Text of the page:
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Brock Lesnar’s WWE Deal Expiring and MMA Is Calling, Why Did Dan Severn Leave WWE?

Bidding War Brewing For Brock Lesnar

Brock Lesnar is in a pretty sweet spot over the next few months as his contract with WWE expires the day after Wrestlemania 31. Unlike the majority of wrestlers who only have WWE as an option for big money, Lesnar is straddling the top of two industries, with MMA companies ready to get in to a bidding war. Both UFC and Bellator have already publicly expressed the desire to get him back in to fighting and they’ll pay big money to see it happen.

The ball is essentially in his court. Whoever offers him the best terms, or wherever his passion currently rests, will be where he ends up.

This also has implications on Wrestlemania. If he was so inclined (though that’s not really his personality) he could easily demand to retain the title if he chooses to stay with WWE. Likewise if we catch wind that he’s off to UFC, then we could end up with another terrible “hey hey hey goodbye” moment, which could both help and overshadow a Roman Reigns victory.

WWE is not in the best financial position right now with the Network not doing the numbers they hoped. Since Lesnar is not there all the time anyway and isn’t bringing in a return on his investment, they could let him walk.

It’s been suggested that he’s lost considerable weight, which could be a sign that he’s getting in “fighting shape.”

Dan Severn Didn’t Want To Be In The Ministry

One of the original WWE/MMA crossover stars was Dan “The Beast” Severn who excelled in the early UFC events while moonlighting as a pro wrestler under Al Snow. During UFC 4 in 1994 he actually had Al Snow in his corner and during other events he brought along his NWA and other wrestling belts to the cage. He followed Ken Shamrock in to the then WWF and had a pretty modest run, never really connecting with the audience or being given many storylines.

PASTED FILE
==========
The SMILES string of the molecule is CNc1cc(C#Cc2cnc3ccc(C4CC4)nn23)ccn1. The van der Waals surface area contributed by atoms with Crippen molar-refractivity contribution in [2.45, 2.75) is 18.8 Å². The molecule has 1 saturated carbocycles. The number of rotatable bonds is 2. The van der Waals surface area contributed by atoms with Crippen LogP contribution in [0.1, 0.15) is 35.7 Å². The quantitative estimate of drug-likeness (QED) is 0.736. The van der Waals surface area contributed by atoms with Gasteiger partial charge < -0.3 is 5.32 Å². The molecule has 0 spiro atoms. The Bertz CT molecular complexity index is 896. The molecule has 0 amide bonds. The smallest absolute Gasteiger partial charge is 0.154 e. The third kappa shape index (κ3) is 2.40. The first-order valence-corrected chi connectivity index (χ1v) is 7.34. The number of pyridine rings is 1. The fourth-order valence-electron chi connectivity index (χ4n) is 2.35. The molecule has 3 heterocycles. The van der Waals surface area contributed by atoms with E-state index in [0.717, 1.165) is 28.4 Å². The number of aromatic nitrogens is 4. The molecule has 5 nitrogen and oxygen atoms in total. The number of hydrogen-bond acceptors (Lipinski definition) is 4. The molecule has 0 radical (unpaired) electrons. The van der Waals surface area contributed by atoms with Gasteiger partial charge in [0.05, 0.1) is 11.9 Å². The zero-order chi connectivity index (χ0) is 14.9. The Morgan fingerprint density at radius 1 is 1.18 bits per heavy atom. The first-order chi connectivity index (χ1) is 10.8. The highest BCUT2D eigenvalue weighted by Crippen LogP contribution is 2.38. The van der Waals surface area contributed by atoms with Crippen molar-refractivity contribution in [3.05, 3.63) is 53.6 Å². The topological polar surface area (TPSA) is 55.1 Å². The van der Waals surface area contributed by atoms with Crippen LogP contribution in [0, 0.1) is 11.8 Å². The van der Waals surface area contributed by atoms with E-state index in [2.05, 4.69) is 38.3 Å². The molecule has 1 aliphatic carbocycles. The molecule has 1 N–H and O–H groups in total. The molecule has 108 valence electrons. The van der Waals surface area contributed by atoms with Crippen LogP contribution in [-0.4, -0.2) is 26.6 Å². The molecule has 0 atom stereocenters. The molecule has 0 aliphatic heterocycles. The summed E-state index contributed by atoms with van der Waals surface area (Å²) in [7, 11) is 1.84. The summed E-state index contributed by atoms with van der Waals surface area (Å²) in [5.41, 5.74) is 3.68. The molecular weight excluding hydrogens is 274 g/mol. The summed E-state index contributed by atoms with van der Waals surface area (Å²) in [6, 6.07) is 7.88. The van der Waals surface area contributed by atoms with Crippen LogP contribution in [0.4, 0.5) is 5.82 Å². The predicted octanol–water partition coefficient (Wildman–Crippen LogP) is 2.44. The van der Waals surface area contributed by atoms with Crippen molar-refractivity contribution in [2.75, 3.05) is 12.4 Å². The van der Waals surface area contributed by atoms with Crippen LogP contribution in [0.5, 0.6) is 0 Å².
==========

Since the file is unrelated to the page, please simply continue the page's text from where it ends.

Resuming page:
He discussed the experience in a recent interview with SLAM! Wrestling:

Well, in a couple of different ways it was beneficial (being in the WWE). I got to meet some good people, some — not all were my cup of tea, that is the mixture. Phenomenal business. I learned a lot from there.

Even if you look at the world of cage fighting, the number one company is the Ultimate Fighting Championship and literally in a lot of ways they are using the WWE’s business model and using it as their own in oh so many ways.

I learned a lot of things on a personal level, business level, so I will say that it was a good learning experience. I was known as a good guy, the babyface, just a no-nonsense, just stoic, going out there just dismantling people. Even Jim Cornette said, ‘I can’t believe the creative team doesn’t know what to do with you. You are just a dismantling machine. I just want to go down there with a wheelbarrow full of belts and dump them there and watch you dismantle people.’

Severn also recalled meeting Goldberg after his WWE run:

I had dinner with Bill Goldberg a number of years back. One of the first times I ever met him. As I was having dinner with him, he reaches across the table and taps me on the arm and goes, ‘Thanks.’ I go, ‘For what?’ He goes, ‘Dude, I was you. I used all of your antics. I made a lot of money being you.’ I thought that was so cool that he complemented me like that. Imitation is a way of honouring people.

So what was the reason Severn left WWE? He says it was because he didn’t want to be part of the Ministry of Darkness storyline:

They approached me about putting 666 across my forehead, the mark of the beast. They wanted me to become an Undertaker disciple and I said, ‘Time out, not going to happen. I live in small town USA. I don’t want any repercussions to my family, to my businesses, nor me because there are a lot of people who live in that world where they just don’t know what is real and what is not real and I don’t want any repercussions.’ Vince even said, ‘Dan, do you know how much money you can make doing this?’ I said, ‘Vince I’ve already made money. That’s not why I am here.’


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